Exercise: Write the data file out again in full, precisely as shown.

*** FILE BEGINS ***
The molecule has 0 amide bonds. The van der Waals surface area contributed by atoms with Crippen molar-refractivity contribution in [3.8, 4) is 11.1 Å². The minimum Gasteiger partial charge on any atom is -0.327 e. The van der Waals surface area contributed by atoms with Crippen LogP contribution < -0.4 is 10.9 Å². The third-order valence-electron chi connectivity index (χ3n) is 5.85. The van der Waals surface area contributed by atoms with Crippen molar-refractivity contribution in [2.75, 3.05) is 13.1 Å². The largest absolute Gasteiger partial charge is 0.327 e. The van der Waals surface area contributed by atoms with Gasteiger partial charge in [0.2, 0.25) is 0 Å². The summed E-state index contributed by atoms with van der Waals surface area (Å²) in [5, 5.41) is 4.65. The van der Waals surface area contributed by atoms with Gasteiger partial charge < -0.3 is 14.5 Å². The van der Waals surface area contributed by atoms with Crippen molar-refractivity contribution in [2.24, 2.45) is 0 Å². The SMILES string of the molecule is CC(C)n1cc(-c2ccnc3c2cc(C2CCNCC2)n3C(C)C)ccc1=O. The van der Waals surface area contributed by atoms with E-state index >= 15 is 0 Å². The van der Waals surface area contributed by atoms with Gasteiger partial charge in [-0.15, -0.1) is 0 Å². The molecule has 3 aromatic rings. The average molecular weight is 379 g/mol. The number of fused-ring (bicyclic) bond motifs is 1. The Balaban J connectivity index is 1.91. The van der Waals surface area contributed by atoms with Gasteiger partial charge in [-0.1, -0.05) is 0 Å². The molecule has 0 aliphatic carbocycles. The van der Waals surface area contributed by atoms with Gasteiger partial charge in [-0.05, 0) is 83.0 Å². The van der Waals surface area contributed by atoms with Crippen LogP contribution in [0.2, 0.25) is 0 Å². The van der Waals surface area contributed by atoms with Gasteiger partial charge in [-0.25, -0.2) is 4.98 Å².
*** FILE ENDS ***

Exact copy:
The molecule has 0 amide bonds. The van der Waals surface area contributed by atoms with Crippen molar-refractivity contribution in [3.8, 4) is 11.1 Å². The minimum Gasteiger partial charge on any atom is -0.327 e. The van der Waals surface area contributed by atoms with Crippen LogP contribution < -0.4 is 10.9 Å². The third-order valence-electron chi connectivity index (χ3n) is 5.85. The van der Waals surface area contributed by atoms with Crippen molar-refractivity contribution in [2.75, 3.05) is 13.1 Å². The largest absolute Gasteiger partial charge is 0.327 e. The van der Waals surface area contributed by atoms with Gasteiger partial charge in [0.2, 0.25) is 0 Å². The summed E-state index contributed by atoms with van der Waals surface area (Å²) in [5, 5.41) is 4.65. The van der Waals surface area contributed by atoms with Gasteiger partial charge < -0.3 is 14.5 Å². The van der Waals surface area contributed by atoms with Crippen molar-refractivity contribution in [2.24, 2.45) is 0 Å². The SMILES string of the molecule is CC(C)n1cc(-c2ccnc3c2cc(C2CCNCC2)n3C(C)C)ccc1=O. The van der Waals surface area contributed by atoms with E-state index >= 15 is 0 Å². The van der Waals surface area contributed by atoms with Gasteiger partial charge in [-0.15, -0.1) is 0 Å². The molecule has 3 aromatic rings. The average molecular weight is 379 g/mol. The number of fused-ring (bicyclic) bond motifs is 1. The Balaban J connectivity index is 1.91. The van der Waals surface area contributed by atoms with Gasteiger partial charge in [-0.1, -0.05) is 0 Å². The molecule has 0 aliphatic carbocycles. The van der Waals surface area contributed by atoms with Gasteiger partial charge in [-0.05, 0) is 83.0 Å². The van der Waals surface area contributed by atoms with Crippen LogP contribution in [0.2, 0.25) is 0 Å². The van der Waals surface area contributed by atoms with Gasteiger partial charge in [-0.25, -0.2) is 4.98 Å².